I love how in each one of the IKEA ESG endeavors, there is always a strong link with its core business. Its “As-is” market, for instance, merges its IKEA family community ‘togetherness’ concept, with its vision of selling affordable furniture for all. The concept is a win-win: IKEA Family members who want to get rid of furniture, can ‘sell’ it back for store credits, while those who are struggling with lesser budgets, can still afford the furniture in a cheaper format: not just preloved products, but also discontinued items and ex-showroom displays.


At the entrance of IKEA Museum in Älmhult, the home and birthplace of IKEA, there is a photo of IKEA Founder Ingvar Kamprad. It seems like a regular enlarged portrait, at first, but when you look closer, it is made up of 5000 tiny portraits of his co-workers. The term ‘co-worker’ is actually chosen over ‘employee’ at IKEA, because it is much more egalitarian and collegial. The photo expresses a simple message: IKEA is not a one-man show but a team effort, where everyone is an empowered piece of the puzzle.

IKEA has a reputation for providing a very human, family-feeling type of working environment, with a high amount of psychological safety. Appreciation of the positive is rewarded. Speaking up is encouraged. Co-workers are in fact even encouraged to make mistakes as long as they learn from them. One of the company’s mottos is, “Only when you are sleeping you are not making mistakes.”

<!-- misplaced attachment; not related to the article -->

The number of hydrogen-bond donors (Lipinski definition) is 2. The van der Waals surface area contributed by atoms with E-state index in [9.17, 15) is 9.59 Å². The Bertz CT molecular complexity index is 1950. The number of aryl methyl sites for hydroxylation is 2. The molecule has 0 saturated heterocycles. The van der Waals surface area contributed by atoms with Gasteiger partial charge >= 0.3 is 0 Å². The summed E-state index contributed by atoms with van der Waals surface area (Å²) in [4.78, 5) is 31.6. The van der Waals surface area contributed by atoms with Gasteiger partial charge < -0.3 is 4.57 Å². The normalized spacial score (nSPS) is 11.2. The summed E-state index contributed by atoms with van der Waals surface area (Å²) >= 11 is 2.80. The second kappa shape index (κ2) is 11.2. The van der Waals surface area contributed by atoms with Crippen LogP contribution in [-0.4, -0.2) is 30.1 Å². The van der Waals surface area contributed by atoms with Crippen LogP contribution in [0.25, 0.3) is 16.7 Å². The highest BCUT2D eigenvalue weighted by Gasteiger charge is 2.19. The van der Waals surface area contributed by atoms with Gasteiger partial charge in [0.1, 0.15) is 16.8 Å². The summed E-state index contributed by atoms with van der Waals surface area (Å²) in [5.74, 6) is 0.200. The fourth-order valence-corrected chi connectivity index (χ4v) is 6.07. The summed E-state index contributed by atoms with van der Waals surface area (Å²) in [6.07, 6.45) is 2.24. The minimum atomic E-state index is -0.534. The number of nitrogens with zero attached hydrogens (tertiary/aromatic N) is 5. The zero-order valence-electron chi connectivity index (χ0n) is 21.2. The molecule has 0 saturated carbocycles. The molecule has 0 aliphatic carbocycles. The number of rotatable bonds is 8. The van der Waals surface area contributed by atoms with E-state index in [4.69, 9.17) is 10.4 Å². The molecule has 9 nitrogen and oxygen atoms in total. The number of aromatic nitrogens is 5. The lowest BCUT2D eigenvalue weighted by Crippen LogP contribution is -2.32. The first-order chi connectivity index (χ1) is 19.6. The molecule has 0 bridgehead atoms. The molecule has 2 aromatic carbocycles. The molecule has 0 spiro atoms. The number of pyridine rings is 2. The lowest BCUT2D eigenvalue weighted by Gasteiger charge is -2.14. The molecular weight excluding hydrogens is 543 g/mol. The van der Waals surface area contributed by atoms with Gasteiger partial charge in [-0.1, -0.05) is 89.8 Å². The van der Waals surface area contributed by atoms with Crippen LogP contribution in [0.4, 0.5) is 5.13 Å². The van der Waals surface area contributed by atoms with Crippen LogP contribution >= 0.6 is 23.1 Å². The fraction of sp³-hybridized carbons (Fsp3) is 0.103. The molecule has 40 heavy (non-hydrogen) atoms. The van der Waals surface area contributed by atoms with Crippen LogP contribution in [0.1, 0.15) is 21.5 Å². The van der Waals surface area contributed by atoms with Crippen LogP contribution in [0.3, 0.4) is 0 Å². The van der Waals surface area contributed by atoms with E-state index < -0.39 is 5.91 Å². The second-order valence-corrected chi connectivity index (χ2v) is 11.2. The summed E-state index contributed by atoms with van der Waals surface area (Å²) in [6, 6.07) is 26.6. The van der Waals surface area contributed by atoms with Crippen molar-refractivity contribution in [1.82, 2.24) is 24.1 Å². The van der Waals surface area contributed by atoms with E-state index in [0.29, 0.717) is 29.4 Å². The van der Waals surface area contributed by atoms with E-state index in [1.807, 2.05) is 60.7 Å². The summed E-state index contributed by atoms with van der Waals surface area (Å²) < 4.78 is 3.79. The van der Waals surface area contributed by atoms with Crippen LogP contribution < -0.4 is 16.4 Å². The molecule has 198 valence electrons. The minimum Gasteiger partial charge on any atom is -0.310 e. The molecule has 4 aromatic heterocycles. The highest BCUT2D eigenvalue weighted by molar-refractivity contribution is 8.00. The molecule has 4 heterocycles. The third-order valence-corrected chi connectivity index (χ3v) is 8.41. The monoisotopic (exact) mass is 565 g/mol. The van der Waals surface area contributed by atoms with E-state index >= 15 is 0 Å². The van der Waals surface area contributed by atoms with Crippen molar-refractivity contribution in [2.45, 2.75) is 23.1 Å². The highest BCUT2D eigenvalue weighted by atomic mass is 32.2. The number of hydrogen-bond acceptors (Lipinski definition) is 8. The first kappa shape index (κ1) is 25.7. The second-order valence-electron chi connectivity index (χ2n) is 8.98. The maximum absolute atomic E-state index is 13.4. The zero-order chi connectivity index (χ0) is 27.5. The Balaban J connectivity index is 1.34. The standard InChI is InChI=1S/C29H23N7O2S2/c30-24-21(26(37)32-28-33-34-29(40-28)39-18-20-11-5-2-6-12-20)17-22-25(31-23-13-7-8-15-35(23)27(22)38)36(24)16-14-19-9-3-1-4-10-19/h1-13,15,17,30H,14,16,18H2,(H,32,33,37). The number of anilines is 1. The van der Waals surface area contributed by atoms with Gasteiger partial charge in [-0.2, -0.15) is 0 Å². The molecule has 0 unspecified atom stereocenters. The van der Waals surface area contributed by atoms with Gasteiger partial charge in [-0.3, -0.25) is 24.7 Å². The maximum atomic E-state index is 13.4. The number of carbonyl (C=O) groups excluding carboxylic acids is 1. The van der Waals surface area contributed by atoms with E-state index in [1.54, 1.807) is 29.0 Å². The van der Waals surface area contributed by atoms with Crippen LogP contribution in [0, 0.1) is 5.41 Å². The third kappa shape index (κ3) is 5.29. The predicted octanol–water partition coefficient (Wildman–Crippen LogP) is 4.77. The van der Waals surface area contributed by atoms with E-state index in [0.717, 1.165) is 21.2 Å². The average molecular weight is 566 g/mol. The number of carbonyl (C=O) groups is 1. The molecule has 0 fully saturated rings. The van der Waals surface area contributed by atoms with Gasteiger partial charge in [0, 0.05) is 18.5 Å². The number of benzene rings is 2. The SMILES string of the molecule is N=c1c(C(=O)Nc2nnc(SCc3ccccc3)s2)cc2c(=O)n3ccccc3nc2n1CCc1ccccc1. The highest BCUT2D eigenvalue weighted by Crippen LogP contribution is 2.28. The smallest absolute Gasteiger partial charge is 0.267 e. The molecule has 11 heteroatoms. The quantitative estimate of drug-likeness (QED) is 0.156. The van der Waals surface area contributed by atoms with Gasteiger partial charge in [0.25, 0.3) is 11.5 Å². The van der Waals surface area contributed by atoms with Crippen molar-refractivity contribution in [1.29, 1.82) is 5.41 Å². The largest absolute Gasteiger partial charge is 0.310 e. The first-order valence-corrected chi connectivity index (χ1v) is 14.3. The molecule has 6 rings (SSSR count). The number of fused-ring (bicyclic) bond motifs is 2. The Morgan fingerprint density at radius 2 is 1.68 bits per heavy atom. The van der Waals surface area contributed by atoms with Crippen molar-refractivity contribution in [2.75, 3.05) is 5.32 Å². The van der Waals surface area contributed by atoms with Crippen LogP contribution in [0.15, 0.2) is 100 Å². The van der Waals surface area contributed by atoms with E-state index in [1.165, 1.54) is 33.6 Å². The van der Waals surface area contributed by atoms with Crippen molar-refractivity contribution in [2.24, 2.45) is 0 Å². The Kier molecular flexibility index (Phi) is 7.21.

IKEA coworkers are empowered to make decisions in favour of the customers. I love how the founder Kamprad believed that there are no “right” decisions but that the energy put into it determines whether or not it’s right. He designed a culture of freedom and responsibility – Give and take responsibility is actually one of IKEA’s 8 values – where no one should hide behind the decisions made by others. He believed that if people could provide a clear ‘why’ behind something they wanted to do, the company encouraged them to go and try it. And this trust and empowerment is clear on all levels of the company. Store workers, too, have the freedom to make decisions to address issues in the moment.

If you want to learn more about building a successful customer culture, read my brand new book A Diamond in the Rough.